• How You Can Protect Yourself. There’s really only one good way to avoid this one, and that’s never to start the conversation. Hang up the phone, delete the emails, throw the direct mail in the garbage can. And never, ever, under any circumstances, sign on the dotted line. If you need real life solutions to a pending foreclosure, call a lawyer or a licensed Realtor for advice.

  • Rental of Empty Houses. You may have seen this one in the news in recent months. It’s a scam that is usually carried out online and involves “renting out” a home that is temporarily sitting empty. It’s important to note that this is a scam that has two sets of victims – both the person attempting to rent the property and the actual homeowner, who usually has no clue that their home has been involved in a crime.
    • How It Works. Scammers scour the neighborhood and find homes that are empty and then advertise those homes for rent online. Sometimes they even break in and change the locks, or might just look around for a spare key outside the home. Regardless of how they get the job done, this scam almost always ends with the homeowners returning to find unwelcome houseguests on their property.
    • How You Can Protect Yourself. There are several steps you can take to ensure you don’t fall victim to these thieves. First, call a local real estate firm and ask if they know anything about the property. Even if they don’t, they might be able to direct you to someone who does. Secondly, do an Internet search on the property and see if you can find out through public records who owns the property. If that name differs from the person you’re dealing with, ask their relationship to the owner and then verify that relationship. Thirdly, if something still doesn’t feel right, trust your gut. You’ll likely be right many more times than you’re wrong in the long run.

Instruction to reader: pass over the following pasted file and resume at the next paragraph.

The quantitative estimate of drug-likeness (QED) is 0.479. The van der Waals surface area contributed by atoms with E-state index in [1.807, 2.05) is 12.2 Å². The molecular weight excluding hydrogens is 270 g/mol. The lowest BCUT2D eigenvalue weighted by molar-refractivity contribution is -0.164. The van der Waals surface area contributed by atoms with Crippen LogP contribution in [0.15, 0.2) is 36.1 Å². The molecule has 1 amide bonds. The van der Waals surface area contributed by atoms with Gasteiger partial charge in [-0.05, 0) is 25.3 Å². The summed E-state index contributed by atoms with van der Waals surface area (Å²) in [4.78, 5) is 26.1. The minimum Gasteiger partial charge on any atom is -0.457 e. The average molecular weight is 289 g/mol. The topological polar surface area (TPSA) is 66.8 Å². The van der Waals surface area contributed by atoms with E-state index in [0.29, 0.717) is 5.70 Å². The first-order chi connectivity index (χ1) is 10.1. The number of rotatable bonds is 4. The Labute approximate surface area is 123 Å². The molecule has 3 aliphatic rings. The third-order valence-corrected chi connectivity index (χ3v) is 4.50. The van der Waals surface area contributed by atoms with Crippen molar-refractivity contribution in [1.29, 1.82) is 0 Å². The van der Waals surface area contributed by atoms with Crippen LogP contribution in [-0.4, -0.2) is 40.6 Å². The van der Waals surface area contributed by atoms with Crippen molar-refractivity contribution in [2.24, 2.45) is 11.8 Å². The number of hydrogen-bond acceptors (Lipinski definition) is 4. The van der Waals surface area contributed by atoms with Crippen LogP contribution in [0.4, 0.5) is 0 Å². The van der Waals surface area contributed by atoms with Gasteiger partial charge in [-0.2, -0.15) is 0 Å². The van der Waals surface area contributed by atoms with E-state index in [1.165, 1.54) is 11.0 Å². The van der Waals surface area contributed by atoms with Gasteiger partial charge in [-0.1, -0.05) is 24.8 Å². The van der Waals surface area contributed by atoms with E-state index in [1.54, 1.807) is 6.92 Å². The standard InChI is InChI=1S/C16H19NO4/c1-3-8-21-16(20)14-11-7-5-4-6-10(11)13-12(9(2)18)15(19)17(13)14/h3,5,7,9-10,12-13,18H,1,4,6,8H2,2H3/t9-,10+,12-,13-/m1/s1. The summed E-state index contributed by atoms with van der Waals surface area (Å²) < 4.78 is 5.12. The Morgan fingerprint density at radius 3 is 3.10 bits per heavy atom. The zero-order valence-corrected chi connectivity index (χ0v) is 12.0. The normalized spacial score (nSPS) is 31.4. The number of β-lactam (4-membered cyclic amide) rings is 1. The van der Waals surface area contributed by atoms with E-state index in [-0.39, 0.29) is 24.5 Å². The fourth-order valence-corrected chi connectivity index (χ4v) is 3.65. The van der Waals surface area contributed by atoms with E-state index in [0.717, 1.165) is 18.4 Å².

• Rental of Houses for Sale. This is another scam that is growing in popularity and is done much the same way as the previous one. There’s one big difference though – in this scam, houses that are listed for sale are targeted, but in most cases, the homeowner will not be returning anytime soon. They’ve already moved out of the area and the “discovery” usually comes when a real estate agent arrives to show the home to a potential buyer.
    • How It Works. Scammers scour area homes that are on the market, usually online via popular real estate portals, and then offer the home for rent at a much lower price than it’s worth. They justify this price by saying that the homeowner just wants to have some income for the property while waiting for a sale. The scammer will then have the renter sign fake documents before disappearing forever.
    • How You Can Protect Yourself. A few ideas come to mind, but there’s one that should be 100 percent foolproof. Find the listing real estate brokerage and call their office, asking to speak to the listing agent or the person in charge. These people WILL DEFINITELY know if the homeowners are renting their property, as they've been hired to sell it. They will also know how to contact the owners so steps can be taken to prevent a similar scenario from playing out over and over again.